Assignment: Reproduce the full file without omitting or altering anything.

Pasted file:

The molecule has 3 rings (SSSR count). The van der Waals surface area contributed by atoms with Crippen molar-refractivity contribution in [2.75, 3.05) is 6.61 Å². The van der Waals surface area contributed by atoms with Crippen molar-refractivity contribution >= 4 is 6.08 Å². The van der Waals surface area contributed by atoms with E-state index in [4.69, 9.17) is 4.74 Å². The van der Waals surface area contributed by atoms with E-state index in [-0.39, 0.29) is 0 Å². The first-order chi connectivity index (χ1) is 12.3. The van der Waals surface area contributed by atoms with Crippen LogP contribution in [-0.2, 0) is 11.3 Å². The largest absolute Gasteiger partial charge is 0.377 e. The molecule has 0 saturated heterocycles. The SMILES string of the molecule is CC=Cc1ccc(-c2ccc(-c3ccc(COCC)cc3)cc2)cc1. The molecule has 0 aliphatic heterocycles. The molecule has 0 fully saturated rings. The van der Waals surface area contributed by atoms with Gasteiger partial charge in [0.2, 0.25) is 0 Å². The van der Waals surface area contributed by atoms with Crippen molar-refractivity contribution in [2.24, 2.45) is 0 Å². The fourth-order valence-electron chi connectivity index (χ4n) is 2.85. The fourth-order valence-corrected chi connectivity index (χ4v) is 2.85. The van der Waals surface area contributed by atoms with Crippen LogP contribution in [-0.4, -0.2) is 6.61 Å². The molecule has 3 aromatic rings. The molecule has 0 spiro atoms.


The molecule has 3 rings (SSSR count). The van der Waals surface area contributed by atoms with Crippen molar-refractivity contribution in [2.75, 3.05) is 6.61 Å². The van der Waals surface area contributed by atoms with Crippen molar-refractivity contribution >= 4 is 6.08 Å². The van der Waals surface area contributed by atoms with E-state index in [4.69, 9.17) is 4.74 Å². The van der Waals surface area contributed by atoms with E-state index in [-0.39, 0.29) is 0 Å². The first-order chi connectivity index (χ1) is 12.3. The van der Waals surface area contributed by atoms with Crippen LogP contribution in [-0.2, 0) is 11.3 Å². The largest absolute Gasteiger partial charge is 0.377 e. The molecule has 0 saturated heterocycles. The SMILES string of the molecule is CC=Cc1ccc(-c2ccc(-c3ccc(COCC)cc3)cc2)cc1. The molecule has 0 aliphatic heterocycles. The molecule has 0 fully saturated rings. The van der Waals surface area contributed by atoms with Gasteiger partial charge in [0.2, 0.25) is 0 Å². The van der Waals surface area contributed by atoms with Crippen molar-refractivity contribution in [2.24, 2.45) is 0 Å². The fourth-order valence-electron chi connectivity index (χ4n) is 2.85. The fourth-order valence-corrected chi connectivity index (χ4v) is 2.85. The van der Waals surface area contributed by atoms with Crippen LogP contribution in [-0.4, -0.2) is 6.61 Å². The molecule has 3 aromatic rings. The molecule has 0 spiro atoms.